Additionally, integrated designs can reduce initial building costs, and when buildings are designed to be energy efficient, heating/ventilation/air conditioning (HVAC) equipment can be downsized for significant savings. The agency says there are also many green products and materials that cost the same or even less than conventional ones.
Lower energy consumption
The average U.S. family can spend $2,000 a year on energy bills. This means reducing your home energy use is the most effective way to save money and reduce your home’s contribution to climate change, according to the Center for Climate and Energy Solutions.
Just like commercial buildings, residential homes generate a significant amount of greenhouse emissions.
The U.S. residential sector accounts for 21 percent of all energy consumption and is responsible for 20 percent of our country’s carbon emissions, according to The Energy Information Administration. Green homes help to reduce greenhouse emissions and slash your carbon footprint.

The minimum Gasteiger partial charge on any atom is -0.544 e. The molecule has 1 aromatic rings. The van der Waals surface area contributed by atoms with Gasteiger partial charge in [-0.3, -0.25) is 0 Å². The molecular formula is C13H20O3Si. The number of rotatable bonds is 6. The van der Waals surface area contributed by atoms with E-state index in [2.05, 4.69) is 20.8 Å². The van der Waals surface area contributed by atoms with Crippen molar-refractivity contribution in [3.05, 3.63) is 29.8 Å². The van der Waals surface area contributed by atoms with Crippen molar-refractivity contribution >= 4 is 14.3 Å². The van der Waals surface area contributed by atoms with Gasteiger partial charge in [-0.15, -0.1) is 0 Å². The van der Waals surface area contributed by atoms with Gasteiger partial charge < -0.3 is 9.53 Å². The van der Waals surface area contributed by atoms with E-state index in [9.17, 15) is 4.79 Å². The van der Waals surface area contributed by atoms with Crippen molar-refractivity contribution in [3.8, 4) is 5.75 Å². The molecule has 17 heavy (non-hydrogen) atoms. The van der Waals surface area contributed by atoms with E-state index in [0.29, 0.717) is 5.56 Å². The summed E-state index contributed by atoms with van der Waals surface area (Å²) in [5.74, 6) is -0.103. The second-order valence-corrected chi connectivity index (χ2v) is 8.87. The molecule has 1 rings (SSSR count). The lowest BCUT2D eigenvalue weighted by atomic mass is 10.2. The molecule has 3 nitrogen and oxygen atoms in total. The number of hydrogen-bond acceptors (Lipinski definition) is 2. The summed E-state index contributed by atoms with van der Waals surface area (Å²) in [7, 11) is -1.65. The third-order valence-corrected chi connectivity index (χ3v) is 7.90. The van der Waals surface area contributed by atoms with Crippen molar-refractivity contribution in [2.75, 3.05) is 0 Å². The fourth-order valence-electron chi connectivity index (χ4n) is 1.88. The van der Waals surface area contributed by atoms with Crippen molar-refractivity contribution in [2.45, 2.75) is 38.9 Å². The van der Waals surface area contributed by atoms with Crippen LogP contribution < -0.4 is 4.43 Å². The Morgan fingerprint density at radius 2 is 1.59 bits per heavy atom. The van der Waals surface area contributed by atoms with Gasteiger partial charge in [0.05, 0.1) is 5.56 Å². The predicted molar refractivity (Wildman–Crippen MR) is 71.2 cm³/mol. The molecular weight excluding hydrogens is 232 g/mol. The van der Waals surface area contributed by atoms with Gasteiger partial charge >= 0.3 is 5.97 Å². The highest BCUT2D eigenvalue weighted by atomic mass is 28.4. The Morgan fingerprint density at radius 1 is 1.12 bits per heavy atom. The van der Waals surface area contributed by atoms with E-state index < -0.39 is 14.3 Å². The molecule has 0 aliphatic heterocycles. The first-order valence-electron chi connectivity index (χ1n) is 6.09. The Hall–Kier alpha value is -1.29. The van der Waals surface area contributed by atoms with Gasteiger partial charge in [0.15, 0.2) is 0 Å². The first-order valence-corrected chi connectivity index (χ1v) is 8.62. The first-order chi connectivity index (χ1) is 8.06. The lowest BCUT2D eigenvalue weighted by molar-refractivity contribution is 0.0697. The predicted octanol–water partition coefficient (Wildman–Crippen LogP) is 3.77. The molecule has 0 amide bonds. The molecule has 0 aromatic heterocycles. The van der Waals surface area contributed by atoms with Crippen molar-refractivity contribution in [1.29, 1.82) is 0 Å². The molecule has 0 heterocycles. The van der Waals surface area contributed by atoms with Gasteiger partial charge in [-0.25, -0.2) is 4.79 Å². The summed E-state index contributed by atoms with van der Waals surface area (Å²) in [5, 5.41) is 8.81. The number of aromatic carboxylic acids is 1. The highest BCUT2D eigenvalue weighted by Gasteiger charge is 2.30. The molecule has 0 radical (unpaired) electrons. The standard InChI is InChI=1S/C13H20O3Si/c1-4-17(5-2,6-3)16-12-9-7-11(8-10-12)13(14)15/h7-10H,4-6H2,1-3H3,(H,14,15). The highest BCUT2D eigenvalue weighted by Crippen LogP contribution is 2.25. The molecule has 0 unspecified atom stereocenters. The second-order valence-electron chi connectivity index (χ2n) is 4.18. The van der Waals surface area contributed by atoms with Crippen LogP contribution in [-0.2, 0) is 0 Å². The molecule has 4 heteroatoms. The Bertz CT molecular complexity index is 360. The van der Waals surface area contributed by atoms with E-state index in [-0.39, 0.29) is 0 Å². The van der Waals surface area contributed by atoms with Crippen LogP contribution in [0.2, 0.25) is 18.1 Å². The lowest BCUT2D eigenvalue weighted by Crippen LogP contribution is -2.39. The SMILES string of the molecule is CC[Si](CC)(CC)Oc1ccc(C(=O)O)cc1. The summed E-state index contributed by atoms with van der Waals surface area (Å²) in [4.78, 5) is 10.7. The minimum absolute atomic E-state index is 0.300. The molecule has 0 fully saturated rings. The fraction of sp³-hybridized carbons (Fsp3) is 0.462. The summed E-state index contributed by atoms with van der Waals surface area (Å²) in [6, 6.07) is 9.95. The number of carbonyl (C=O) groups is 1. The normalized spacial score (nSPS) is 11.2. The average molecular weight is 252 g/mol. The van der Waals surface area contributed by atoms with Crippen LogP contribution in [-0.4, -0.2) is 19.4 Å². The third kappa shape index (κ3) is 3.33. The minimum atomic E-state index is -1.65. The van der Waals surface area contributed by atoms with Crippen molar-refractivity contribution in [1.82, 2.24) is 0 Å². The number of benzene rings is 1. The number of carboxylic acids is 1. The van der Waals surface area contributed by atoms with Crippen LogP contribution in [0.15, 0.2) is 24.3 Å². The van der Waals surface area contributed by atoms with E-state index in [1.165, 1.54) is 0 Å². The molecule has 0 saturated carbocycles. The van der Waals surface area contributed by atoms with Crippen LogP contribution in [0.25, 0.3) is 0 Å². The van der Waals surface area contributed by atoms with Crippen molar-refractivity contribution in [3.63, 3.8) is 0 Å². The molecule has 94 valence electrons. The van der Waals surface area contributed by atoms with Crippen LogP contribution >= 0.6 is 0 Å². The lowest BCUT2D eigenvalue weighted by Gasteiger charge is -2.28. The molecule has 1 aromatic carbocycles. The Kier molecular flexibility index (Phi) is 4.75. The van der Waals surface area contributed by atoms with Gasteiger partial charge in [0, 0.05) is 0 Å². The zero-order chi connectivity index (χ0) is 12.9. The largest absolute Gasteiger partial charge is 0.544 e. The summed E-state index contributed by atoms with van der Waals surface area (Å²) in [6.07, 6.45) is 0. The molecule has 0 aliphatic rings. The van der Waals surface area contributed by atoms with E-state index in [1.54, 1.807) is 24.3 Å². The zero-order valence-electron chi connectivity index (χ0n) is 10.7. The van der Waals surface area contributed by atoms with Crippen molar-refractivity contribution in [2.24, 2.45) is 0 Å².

Unlike conventional homes built with common construction materials like concrete, plywood, and steel, green homes are created with natural materials that help increase their lifespan.
Higher resale value
Green homes have a higher resale value than conventional homes. As energy costs keep rising, sustainable homes help their owners avoid high utility costs like energy and water bills. In contrast, owners of traditional homes can feel the impact on their wallets.
Improved indoor air quality
Green homes are also better quality because they are constructed with high-quality materials that utilize advanced heat recovery technology to supply fresh air while ventilating the interior space.
Additionally, green homes are often built with advanced air filters that minimize dust, pollen, and other pollutants.
Less material usage